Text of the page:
Is an ideal civil society realy obtainable?

Sara McCuistion (lovesara@mail.utexas.edu)
Thu, 11 Mar 1999 05:09:09 -0600

"An ideal civil society can be characterized as a civic group that lives,
associates, and cooperates together, mutually agreeing what rights they
hold and how they will be governed."

I quote myself here-the final thematic words of my last paper. What I
wonder is-Is this "ideal" realistically obtainable? It seems that the only
way to "mutually agree" on say a theory of justice would be to either
start with a homogenous group or compromise amongst the opinion of the
electorate. American contemporary ideals seem to be against both of these
options; however, our government does not restrict them outright.

Allow me to discuss-

Homogenous groups-persons who hold the same ideals and can agree on
them-seem to be one way to create a civil society. America seems to be
recently increasingly homogenized in TV culture. Products, jobs, stores,
and political ideas seem to blend together into one uncreative slab of
media dictated culture.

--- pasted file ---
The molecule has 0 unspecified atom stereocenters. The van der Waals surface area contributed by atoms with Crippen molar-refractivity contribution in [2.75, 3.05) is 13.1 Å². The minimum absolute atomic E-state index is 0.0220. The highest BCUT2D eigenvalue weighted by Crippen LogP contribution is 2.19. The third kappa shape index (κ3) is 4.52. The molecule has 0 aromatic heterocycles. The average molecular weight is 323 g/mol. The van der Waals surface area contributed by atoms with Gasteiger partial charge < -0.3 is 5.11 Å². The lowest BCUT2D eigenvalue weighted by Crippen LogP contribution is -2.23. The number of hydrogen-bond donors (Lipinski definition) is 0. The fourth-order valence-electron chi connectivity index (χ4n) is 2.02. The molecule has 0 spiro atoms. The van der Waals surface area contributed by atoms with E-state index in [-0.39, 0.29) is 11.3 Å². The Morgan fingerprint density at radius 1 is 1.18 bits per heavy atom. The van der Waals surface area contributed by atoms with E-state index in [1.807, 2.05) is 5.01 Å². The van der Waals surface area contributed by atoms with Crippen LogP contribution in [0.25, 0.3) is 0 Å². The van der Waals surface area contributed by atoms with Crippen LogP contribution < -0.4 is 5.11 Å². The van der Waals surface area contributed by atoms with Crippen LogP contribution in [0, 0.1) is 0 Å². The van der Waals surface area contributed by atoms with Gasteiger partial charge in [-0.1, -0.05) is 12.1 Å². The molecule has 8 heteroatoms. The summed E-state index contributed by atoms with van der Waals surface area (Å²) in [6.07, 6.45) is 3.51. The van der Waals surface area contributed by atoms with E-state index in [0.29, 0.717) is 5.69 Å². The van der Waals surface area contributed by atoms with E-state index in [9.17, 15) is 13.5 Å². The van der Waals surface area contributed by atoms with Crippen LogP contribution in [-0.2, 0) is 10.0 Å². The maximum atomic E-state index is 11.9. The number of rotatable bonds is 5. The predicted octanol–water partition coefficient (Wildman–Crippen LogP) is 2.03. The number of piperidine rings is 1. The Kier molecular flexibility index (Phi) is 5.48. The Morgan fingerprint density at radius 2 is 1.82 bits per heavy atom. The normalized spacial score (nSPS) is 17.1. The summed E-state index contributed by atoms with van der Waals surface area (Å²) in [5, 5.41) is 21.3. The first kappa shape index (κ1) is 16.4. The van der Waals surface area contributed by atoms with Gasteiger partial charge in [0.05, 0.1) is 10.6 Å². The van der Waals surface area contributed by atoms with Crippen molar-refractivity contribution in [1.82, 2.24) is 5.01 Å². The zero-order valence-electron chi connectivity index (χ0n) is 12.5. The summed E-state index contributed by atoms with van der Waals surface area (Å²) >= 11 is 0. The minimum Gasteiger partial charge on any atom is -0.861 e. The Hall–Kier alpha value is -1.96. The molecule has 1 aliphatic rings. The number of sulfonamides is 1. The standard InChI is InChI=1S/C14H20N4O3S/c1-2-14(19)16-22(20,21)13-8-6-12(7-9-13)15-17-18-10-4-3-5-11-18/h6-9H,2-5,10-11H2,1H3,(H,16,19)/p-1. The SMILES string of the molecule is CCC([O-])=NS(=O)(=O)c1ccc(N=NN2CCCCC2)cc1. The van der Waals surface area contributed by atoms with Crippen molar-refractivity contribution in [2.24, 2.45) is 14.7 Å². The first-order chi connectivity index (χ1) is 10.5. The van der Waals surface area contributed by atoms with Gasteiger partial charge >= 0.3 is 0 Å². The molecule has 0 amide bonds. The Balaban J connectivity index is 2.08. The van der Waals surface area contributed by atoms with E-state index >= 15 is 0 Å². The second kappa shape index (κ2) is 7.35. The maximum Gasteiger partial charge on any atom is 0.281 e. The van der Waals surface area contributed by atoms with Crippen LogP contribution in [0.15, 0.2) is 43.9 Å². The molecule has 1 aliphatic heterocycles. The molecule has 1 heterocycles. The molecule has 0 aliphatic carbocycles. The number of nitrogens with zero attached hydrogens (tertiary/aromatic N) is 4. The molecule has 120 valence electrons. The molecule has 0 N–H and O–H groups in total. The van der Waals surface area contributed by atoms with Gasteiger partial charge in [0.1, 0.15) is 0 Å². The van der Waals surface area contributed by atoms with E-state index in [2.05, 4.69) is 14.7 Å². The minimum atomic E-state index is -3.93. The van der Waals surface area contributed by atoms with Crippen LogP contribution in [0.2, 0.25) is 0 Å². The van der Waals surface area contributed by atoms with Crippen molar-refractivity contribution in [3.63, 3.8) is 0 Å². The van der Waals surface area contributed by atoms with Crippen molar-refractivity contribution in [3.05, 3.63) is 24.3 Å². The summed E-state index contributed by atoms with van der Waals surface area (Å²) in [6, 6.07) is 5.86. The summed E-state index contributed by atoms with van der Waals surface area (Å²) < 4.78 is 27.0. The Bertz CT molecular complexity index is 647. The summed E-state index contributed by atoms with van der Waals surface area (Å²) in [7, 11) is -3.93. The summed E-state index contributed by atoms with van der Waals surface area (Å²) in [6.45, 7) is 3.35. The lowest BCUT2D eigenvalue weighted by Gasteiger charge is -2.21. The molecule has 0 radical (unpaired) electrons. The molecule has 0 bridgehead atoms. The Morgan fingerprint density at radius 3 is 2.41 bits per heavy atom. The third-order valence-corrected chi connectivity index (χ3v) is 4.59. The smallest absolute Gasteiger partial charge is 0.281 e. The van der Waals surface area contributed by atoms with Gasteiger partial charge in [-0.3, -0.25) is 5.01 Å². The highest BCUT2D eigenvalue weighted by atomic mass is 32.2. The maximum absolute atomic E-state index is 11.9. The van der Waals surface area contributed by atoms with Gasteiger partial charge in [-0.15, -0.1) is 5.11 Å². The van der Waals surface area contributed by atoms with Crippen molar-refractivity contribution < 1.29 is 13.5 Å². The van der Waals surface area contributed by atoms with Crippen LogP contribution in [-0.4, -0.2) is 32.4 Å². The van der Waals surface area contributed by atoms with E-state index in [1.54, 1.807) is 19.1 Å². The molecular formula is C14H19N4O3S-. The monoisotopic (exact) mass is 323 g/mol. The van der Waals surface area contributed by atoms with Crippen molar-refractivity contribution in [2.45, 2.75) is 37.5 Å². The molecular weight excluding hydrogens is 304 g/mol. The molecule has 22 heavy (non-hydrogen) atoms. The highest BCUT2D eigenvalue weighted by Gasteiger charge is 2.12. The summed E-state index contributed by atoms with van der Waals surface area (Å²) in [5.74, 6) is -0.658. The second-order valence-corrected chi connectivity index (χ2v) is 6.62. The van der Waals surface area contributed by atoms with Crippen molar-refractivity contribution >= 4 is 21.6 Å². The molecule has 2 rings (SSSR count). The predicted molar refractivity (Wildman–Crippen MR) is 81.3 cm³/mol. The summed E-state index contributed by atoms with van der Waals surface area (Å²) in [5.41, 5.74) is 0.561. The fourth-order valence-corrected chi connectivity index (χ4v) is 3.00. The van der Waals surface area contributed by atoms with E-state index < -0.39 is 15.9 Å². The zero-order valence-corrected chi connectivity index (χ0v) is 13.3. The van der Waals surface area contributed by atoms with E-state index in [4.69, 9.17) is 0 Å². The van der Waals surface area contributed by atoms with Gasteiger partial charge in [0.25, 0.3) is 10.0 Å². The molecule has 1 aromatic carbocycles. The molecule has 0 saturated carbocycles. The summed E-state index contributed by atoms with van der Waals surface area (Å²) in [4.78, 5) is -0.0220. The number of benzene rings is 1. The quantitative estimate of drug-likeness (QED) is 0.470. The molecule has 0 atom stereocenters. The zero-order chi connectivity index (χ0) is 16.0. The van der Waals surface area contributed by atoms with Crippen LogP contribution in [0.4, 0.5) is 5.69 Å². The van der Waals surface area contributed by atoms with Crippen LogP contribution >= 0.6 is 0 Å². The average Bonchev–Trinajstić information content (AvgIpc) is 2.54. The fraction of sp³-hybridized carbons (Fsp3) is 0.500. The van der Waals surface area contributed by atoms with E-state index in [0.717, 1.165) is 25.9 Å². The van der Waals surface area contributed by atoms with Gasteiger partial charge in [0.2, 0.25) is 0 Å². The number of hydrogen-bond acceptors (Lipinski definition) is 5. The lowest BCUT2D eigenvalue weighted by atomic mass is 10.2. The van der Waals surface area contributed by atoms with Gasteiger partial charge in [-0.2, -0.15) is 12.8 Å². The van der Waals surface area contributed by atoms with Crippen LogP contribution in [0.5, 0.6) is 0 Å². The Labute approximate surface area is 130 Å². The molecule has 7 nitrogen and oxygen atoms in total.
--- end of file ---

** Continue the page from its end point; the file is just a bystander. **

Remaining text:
Yet politically, to be "the same" as everyone else is demonized. The trend
is to leave political parties, be independent, to choose to live in the
particular state where your "personal right" to adopt your gay lover's
child, walk around topless, gamble, or not tell your parents about your
abortion is protected as long as you do not move to another state.

To live in a homogeneous town, (say in the Texas panhandle) with a
homogenous race of people, with the same religion, the same socioeconomic
level is seen as IN NO WAY ideal. Perhaps, though, this is the best
breading ground for a civil society (??)

As for COMPROMISE-this seems to be the preferred method of promoting civil
society. We like to weigh each side, each vote, so that every one gets say
and no one gets their way. Our justice system's legacy of checks and
balances provides a system of determining what is "just" that is so complex
and drawn out that many people have stopped paying attention…even stopped
voting. Is a person not voting or not even being able to understand
legislation mutually agreeing participant in civil society?

Someone posted a message about the Turkish elections not even being
representational of the electorate's categorical preferences. That seems
like a more drastic situation. It seems that of the 3 elements of civil
society that mentioned in my paper-- representative government, a
foundation of civil liberties, and a high density of association-every
country is lacking in at least one… As Putnam pointed out America's pitfall
is definitely the lack of association…Will this be the cause of our demise
as he predicts?

My ultimate question is-Is there hope for an ideal civil society as I have
defined it? Is it possible? Are there more creative solutions that I have
overlooked?